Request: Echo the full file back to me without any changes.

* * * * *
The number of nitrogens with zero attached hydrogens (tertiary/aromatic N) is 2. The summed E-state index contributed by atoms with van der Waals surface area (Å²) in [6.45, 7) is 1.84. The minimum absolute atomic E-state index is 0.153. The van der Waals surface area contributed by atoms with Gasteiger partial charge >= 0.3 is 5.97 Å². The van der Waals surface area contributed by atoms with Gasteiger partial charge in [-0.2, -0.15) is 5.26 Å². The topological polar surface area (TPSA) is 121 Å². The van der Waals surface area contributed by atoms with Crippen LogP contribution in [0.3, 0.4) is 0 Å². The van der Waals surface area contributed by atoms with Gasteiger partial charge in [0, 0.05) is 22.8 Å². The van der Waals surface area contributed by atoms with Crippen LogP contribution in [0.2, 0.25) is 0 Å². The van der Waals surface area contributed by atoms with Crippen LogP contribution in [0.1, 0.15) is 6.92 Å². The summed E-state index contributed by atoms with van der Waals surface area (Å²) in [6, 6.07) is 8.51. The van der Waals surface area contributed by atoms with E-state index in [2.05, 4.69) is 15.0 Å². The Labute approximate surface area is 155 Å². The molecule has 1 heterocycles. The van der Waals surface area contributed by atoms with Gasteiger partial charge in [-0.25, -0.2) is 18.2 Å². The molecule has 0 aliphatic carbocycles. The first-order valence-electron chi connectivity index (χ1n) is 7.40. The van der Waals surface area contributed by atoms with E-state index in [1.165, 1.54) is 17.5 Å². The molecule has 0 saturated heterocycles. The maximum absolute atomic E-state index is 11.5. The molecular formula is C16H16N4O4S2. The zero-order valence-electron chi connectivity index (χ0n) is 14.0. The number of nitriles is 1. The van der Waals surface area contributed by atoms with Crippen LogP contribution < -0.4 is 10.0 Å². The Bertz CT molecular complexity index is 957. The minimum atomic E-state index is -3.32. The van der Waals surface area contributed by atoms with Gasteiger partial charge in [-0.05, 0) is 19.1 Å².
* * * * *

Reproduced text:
The number of nitrogens with zero attached hydrogens (tertiary/aromatic N) is 2. The summed E-state index contributed by atoms with van der Waals surface area (Å²) in [6.45, 7) is 1.84. The minimum absolute atomic E-state index is 0.153. The van der Waals surface area contributed by atoms with Gasteiger partial charge >= 0.3 is 5.97 Å². The van der Waals surface area contributed by atoms with Gasteiger partial charge in [-0.2, -0.15) is 5.26 Å². The topological polar surface area (TPSA) is 121 Å². The van der Waals surface area contributed by atoms with Crippen LogP contribution in [0.3, 0.4) is 0 Å². The van der Waals surface area contributed by atoms with Gasteiger partial charge in [0, 0.05) is 22.8 Å². The van der Waals surface area contributed by atoms with Crippen LogP contribution in [0.2, 0.25) is 0 Å². The van der Waals surface area contributed by atoms with Crippen LogP contribution in [0.1, 0.15) is 6.92 Å². The summed E-state index contributed by atoms with van der Waals surface area (Å²) in [6, 6.07) is 8.51. The van der Waals surface area contributed by atoms with E-state index in [2.05, 4.69) is 15.0 Å². The Labute approximate surface area is 155 Å². The molecule has 1 heterocycles. The van der Waals surface area contributed by atoms with Gasteiger partial charge in [-0.25, -0.2) is 18.2 Å². The molecule has 0 aliphatic carbocycles. The first-order valence-electron chi connectivity index (χ1n) is 7.40. The van der Waals surface area contributed by atoms with E-state index in [1.165, 1.54) is 17.5 Å². The molecule has 0 saturated heterocycles. The maximum absolute atomic E-state index is 11.5. The molecular formula is C16H16N4O4S2. The zero-order valence-electron chi connectivity index (χ0n) is 14.0. The number of nitriles is 1. The van der Waals surface area contributed by atoms with Crippen LogP contribution < -0.4 is 10.0 Å². The Bertz CT molecular complexity index is 957. The minimum atomic E-state index is -3.32. The van der Waals surface area contributed by atoms with Gasteiger partial charge in [-0.05, 0) is 19.1 Å².